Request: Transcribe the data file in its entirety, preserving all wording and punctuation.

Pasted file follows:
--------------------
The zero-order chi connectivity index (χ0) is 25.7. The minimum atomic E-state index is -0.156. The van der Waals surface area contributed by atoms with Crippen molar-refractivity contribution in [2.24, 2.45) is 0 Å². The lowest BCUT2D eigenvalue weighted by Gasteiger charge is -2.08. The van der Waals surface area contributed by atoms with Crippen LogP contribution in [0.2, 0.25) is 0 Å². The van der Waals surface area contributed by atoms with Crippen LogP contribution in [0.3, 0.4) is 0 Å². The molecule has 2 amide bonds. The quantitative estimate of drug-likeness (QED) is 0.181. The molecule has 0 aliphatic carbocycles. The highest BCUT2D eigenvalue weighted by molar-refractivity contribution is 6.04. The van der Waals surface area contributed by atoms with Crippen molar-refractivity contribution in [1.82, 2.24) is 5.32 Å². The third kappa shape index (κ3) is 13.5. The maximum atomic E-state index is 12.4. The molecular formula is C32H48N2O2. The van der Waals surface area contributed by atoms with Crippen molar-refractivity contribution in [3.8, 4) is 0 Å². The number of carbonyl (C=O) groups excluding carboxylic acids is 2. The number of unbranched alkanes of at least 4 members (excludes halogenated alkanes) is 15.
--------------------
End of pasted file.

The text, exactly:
The zero-order chi connectivity index (χ0) is 25.7. The minimum atomic E-state index is -0.156. The van der Waals surface area contributed by atoms with Crippen molar-refractivity contribution in [2.24, 2.45) is 0 Å². The lowest BCUT2D eigenvalue weighted by Gasteiger charge is -2.08. The van der Waals surface area contributed by atoms with Crippen LogP contribution in [0.2, 0.25) is 0 Å². The van der Waals surface area contributed by atoms with Crippen LogP contribution in [0.3, 0.4) is 0 Å². The molecule has 2 amide bonds. The quantitative estimate of drug-likeness (QED) is 0.181. The molecule has 0 aliphatic carbocycles. The highest BCUT2D eigenvalue weighted by molar-refractivity contribution is 6.04. The van der Waals surface area contributed by atoms with Crippen molar-refractivity contribution in [1.82, 2.24) is 5.32 Å². The third kappa shape index (κ3) is 13.5. The maximum atomic E-state index is 12.4. The molecular formula is C32H48N2O2. The van der Waals surface area contributed by atoms with Crippen molar-refractivity contribution in [3.8, 4) is 0 Å². The number of carbonyl (C=O) groups excluding carboxylic acids is 2. The number of unbranched alkanes of at least 4 members (excludes halogenated alkanes) is 15.